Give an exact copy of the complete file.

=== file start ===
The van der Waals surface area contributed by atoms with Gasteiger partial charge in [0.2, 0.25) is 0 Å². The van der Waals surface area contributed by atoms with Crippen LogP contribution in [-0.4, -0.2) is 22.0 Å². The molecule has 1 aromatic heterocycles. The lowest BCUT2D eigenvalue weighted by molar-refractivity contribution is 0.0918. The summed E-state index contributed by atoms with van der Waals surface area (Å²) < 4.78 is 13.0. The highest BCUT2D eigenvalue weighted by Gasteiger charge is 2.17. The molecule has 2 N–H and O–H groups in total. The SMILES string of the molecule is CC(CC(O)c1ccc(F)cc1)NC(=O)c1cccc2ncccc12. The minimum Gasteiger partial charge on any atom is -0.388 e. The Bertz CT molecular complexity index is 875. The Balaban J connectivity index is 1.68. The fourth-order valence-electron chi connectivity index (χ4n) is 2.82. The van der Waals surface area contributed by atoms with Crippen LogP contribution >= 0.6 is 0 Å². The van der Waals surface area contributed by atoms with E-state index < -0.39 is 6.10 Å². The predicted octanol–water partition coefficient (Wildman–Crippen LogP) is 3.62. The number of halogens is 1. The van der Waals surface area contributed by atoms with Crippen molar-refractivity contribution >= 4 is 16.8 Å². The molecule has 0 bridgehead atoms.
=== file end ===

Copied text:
The van der Waals surface area contributed by atoms with Gasteiger partial charge in [0.2, 0.25) is 0 Å². The van der Waals surface area contributed by atoms with Crippen LogP contribution in [-0.4, -0.2) is 22.0 Å². The molecule has 1 aromatic heterocycles. The lowest BCUT2D eigenvalue weighted by molar-refractivity contribution is 0.0918. The summed E-state index contributed by atoms with van der Waals surface area (Å²) < 4.78 is 13.0. The highest BCUT2D eigenvalue weighted by Gasteiger charge is 2.17. The molecule has 2 N–H and O–H groups in total. The SMILES string of the molecule is CC(CC(O)c1ccc(F)cc1)NC(=O)c1cccc2ncccc12. The minimum Gasteiger partial charge on any atom is -0.388 e. The Bertz CT molecular complexity index is 875. The Balaban J connectivity index is 1.68. The fourth-order valence-electron chi connectivity index (χ4n) is 2.82. The van der Waals surface area contributed by atoms with Crippen LogP contribution >= 0.6 is 0 Å². The van der Waals surface area contributed by atoms with E-state index < -0.39 is 6.10 Å². The predicted octanol–water partition coefficient (Wildman–Crippen LogP) is 3.62. The number of halogens is 1. The van der Waals surface area contributed by atoms with Crippen molar-refractivity contribution >= 4 is 16.8 Å². The molecule has 0 bridgehead atoms.